'Q All right.
'A The next day, May the 16th.
'Q All right. Actually, Mr. Castillo--
THE COURT: 'May the 16th of what year would that have been?
THE WITNESS: '1973.'
Q (By Mr. Kerr): All right, we don't know that that's the exact date, do we?
A Well no, I don't remember exactly, you know, if it was the exact date.
The evidence, however, clearly established that the offenses occurred before the return of the indictment and within the statute of limitations; accordingly, since the exact dates were not essential elements of the offenses, the inability of the government to prove the dates with precision was not fatal. Russell v. United States, 429 F.2d 237, 238 (5th Cir. 1970).
On appeal Arteaga claims that because his defense of alibi was dependent upon a showing that he was no where near the place where the offenses occurred on the dates alleged, he was prejudiced by the government's failure to prove the exact dates of the offenses charged. Nevertheless, the record does not support Arteaga's contention, for his counsel took full advantage of Castillo's failure of memory. Counsel for Arteaga and Cantu subjected Castillo to extensive cross-examination concerning his inability to recall the exact dates of the criminal episodes (R. 136--46, 161--63, 166--70, 178--84, 189--90).5
Arteaga presented testimony from three members of a Mexican law firm with whom he conferred in Guadalajara from May 1 to May 20, 1973. In closing argument counsel stressed Castillo's inability to recall specific dates, arguing that the witness' failure of memory supported their contention that Castillo's account of the criminal transactions was a fabrication designed to secure leniency at the future sentencing procedure.
The court instructed the jury on matters of the presumption of innocence, the burden of proof and reasonable doubt, the defense of alibi, and the suspect nature of accomplice testimony. Additionally, placing the issue of the date of offense in its proper perspective, the court stated:
'Now, you will note that the Indictment charges that the offense or the complaints or the charges were committed on or about a certain date. It is not necessary that the proof establish with certainty the exact dates of the alleged offense. It is sufficient if the evidence shows beyond a reasonable doubt that the offense or incident was committed on a date reasonably near or approximating the date alleged.'
The jury, exercising its responsibility as the sole judge of facts and credibility, concluded that Castillo's account was believable notwithstanding his inability to remember the exact dates of the criminal enterprise.
In light of the trial court's careful admonitions and defense counsel's vigorous cross-examination of the government witness, we conclude that Arteaga was not prejudiced by Castillo's failure of memory. Appellant's claim is without merit.
5. Double jeopardy: one conspiracy or two? Arteaga contends that the evidence here shows only one conspiracy, rather than two separately identifiable ones, and that his trial, conviction and consecutive sentencing on all counts violates the Double Jeopardy clause of the Fifth Amendment by imposing multiple punishments for the same offense. We find no merit in this claim. The objects of the two conspiracies were different (importation and distribution). The persons involved were different; for example, the evidence links Cantu only to the 'distribution' portion. Finally, the locales were different. Castillo's account alleged that the importation took place in the Del Rio area; the distribution began there, but the ultimate consumers of the marijuana were in New York. Yet Castillo's story does not portray a regular 'Del Rio connection' in which a New York-based operation regularly dealt with Castillo, Arteaga and Cantu, but the largely fortuitous consummation of a transaction previously contemplated only in barest outline. Clearly Moreno was the intended customer, but it is equally clear that other arrangements could and would have been made had Moreno's hoped-for purchase not materialized. Thus two distinguishable conspiracies may be charged, prosecuted and punished when the jury so chooses to interpret the evidence. See American Tobacco Co. v. United States, 328 U.S. 781, 66 S.Ct. 1125, 90 L.Ed. 1575 (1946).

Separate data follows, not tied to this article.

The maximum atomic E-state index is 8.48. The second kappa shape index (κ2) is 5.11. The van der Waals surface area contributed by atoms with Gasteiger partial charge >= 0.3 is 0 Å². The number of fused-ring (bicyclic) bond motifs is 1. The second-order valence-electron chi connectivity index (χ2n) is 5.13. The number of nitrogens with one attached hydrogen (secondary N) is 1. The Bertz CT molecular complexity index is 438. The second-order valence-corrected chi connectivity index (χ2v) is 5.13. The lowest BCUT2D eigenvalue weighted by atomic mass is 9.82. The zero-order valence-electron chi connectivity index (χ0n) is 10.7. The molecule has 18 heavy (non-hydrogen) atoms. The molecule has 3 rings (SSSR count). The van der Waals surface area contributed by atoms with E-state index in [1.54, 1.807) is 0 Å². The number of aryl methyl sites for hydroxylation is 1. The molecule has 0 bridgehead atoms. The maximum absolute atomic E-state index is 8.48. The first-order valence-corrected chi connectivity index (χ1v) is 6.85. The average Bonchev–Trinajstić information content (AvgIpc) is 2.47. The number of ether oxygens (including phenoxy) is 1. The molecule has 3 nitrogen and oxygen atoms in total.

6. Destruction of the presumption of innocence. Arteaga complains that the trial court denied him a fair trial by interjecting references to his incarceration. During direct examination of defense witness Richard Rios, chief jailer at the Val Verde County Jail, Arteaga's counsel elicited the following testimony:
Q How long have you been Chief Jailer in the Val Verde County Jail?
A A little over a year.
Q Are you the custodian of records over there and have access to the records?
A Yes, sir.
Q I'll ask you as a result of my request did you bring over a record of Jose Demetrio Arteaga?
A Yes, sir.
Q Do you have that with you?
A Yes, sir.
Q Would you please refer to that. Is this the official record as to when Mr. Jose Demetrio Arteaga entered the Val Verde County Jail?
A Yes, sir, it is.Q Would you please recite the date?
Q (By Mr. Reich); Now, has he been confined within the Val Verde County Jail all of this time?
A Yes, sir.
Q Is this the record as to when an indictment was returned against him or is this the record when he first came in to the County Jail?
A This is when he first came in to the County Jail.
Q (By Mr. Reich): Now, do you have all of the records of when Mr. Jose--Mr. Jose has not been out of Jail at any time for any particular reason as far as being let out on bond or otherwise from the date that he first entered the Jail on this offense which he is charged with?
A No, sir, he hasn't.